The words map and chart are derived from mappa and charta, the former being the Latin for napkin or cloth, the latter for papyrus or parchment.
In Italian, Spanish and Portuguese the word mappa has retained its place, by the side of carta, for marine charts, but in other languages both kinds of maps 1 are generally known by a word derived from the Latin charta, as carte in French, Karte in German, Kaart in Dutch.
Passing to southern Europe we find that Portugal has completed a Charta chorographica (1:10o,000) since 1856.
The best quality, formed from the middle and broadest strips of the plant, was originally named hieratica, but afterwards, in flattery of the emperor Augustus, it was called, after him, Augusta; and the charta Livia, or second quality, was so named in honour of his wife.
Next came the charta amphitheatrica, named after the principal place of its manufacture, the amphitheatre of Alexandria, of 9 digiti or 62 in.
The charta Fanniana appears to have been a kind of papyrus worked up from the amphitheatrica, which by flattening and other methods was increased in width by an inch, in the factory of a certain Fannius at Rome.
And lastly there was the common packing-paper, the charta emporetica, of 6 digiti or 4* in.
It had been found by experience that the charta Augusta was, from its fineness and porous nature, ill suited for literary use; it was accordingly reserved for correspondence only, and for other purposes was replaced by the new paper.
So indispensable did it The charta Claudia was made from a composition of the first and second qualities, the Augusta and the Livia, a layer of the former being backed with one of the latter; and the sheet was increased to nearly a foot in width.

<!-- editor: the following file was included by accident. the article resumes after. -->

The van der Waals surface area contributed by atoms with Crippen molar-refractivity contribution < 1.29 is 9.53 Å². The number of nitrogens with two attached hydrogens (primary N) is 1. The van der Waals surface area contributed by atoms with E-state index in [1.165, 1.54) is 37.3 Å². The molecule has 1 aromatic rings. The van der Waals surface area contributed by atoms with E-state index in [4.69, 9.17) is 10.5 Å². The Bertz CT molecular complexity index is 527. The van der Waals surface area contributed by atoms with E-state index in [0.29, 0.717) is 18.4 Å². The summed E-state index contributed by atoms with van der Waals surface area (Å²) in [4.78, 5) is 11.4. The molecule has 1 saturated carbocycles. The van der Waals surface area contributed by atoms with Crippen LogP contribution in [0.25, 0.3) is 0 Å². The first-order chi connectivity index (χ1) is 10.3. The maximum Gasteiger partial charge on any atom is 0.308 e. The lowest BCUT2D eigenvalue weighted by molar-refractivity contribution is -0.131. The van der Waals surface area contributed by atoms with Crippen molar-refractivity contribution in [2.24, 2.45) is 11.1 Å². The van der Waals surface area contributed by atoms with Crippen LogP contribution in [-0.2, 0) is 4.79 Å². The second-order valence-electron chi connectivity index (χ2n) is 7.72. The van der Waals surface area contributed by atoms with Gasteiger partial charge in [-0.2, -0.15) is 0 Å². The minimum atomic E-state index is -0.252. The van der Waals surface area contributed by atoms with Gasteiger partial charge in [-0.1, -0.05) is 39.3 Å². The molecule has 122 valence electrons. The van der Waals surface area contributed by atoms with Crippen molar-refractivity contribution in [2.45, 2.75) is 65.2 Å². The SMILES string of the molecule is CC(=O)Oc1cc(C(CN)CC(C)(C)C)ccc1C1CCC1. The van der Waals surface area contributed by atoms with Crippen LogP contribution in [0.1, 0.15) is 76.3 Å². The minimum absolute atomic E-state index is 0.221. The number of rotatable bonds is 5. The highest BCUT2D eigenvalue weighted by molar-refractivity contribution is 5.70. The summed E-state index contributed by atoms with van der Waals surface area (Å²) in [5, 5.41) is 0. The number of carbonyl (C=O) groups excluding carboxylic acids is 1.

At Rome there was certainly some kind of industry in papyrus, the charta Fanniana, already referred to, being an instance in illustration.
But it seems probable that this industry was confined to the re-making of material imported into Italy, as in the case of the charta Claudia.
From the north it receives five great tributaries, namely, the Chu Nago, the Chachu Tsanpo and the Charta Tsanpo (all within the first 200 m.
The Chachu and the Charta are large clear streams, evidently draining from the great central lake district.
John granted several charters to the city, and it was expressly stipulated in Magna Charta that the city of London should have all its ancient privileges and free customs. The citizens opposed the king during the wars of the barons.
when he annulled the English Magna Charta; of Innocent X.
This document, which has been called the Magna Charta of the Indian people, went on to explain the policy of political justice and religious toleration which it was her royal pleasure to pursue, and granted an amnesty to all except those who had directly taken part in the murder of British subjects.
It was not until the 12th and 13th centuries that modern national states really took shape: England with its trial by jury, circuit courts, Magna Charta and parliament; France under the strong hand of the Capetians.
Within the parish, bordering the river, is the field of Runnymede, which, with Magna Charta Island lying off it, is famous in connexion with the signature of the charter by King John.
carta, for charta, paper), originally a roll of paper, parchment or other material, containing the charge of powder and shot for a firearm, a cartridge, which itself is a corruption of cartouche.
In Magna Charta there is a proviso that foreign merchants shall be treated as English merchants are treated in the country whence the travellers came.
The EU's Magna Charta Less than a year after Nice, the heads of state or government decided to convene a constitutional convention.
The word usage examples above have been gathered from various sources to reflect current and historial usage. They do not represent the opinions of YourDictionary.com.